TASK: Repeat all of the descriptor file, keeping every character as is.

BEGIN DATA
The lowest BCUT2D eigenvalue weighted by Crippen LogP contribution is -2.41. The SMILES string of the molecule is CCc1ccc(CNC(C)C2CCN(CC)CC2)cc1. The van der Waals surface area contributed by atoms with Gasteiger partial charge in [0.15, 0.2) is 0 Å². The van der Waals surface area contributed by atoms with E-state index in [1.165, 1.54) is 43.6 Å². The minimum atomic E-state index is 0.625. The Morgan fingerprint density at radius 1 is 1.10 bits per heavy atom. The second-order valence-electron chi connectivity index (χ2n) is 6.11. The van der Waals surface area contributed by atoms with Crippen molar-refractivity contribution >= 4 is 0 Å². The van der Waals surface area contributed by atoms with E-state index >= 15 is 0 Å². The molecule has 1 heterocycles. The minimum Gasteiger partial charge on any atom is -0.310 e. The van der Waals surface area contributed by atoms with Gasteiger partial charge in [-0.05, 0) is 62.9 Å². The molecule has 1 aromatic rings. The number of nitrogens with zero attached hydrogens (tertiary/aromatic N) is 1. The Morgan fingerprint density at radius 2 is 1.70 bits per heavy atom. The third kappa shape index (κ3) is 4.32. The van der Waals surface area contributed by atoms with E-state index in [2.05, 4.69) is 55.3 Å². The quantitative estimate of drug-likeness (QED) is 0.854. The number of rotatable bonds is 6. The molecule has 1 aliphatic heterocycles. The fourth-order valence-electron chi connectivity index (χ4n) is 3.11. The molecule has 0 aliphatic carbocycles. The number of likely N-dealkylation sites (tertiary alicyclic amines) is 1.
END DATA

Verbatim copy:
The lowest BCUT2D eigenvalue weighted by Crippen LogP contribution is -2.41. The SMILES string of the molecule is CCc1ccc(CNC(C)C2CCN(CC)CC2)cc1. The van der Waals surface area contributed by atoms with Gasteiger partial charge in [0.15, 0.2) is 0 Å². The van der Waals surface area contributed by atoms with E-state index in [1.165, 1.54) is 43.6 Å². The minimum atomic E-state index is 0.625. The Morgan fingerprint density at radius 1 is 1.10 bits per heavy atom. The second-order valence-electron chi connectivity index (χ2n) is 6.11. The van der Waals surface area contributed by atoms with Crippen molar-refractivity contribution >= 4 is 0 Å². The van der Waals surface area contributed by atoms with E-state index >= 15 is 0 Å². The molecule has 1 heterocycles. The minimum Gasteiger partial charge on any atom is -0.310 e. The van der Waals surface area contributed by atoms with Gasteiger partial charge in [-0.05, 0) is 62.9 Å². The molecule has 1 aromatic rings. The number of nitrogens with zero attached hydrogens (tertiary/aromatic N) is 1. The Morgan fingerprint density at radius 2 is 1.70 bits per heavy atom. The third kappa shape index (κ3) is 4.32. The van der Waals surface area contributed by atoms with E-state index in [2.05, 4.69) is 55.3 Å². The quantitative estimate of drug-likeness (QED) is 0.854. The number of rotatable bonds is 6. The molecule has 1 aliphatic heterocycles. The fourth-order valence-electron chi connectivity index (χ4n) is 3.11. The molecule has 0 aliphatic carbocycles. The number of likely N-dealkylation sites (tertiary alicyclic amines) is 1.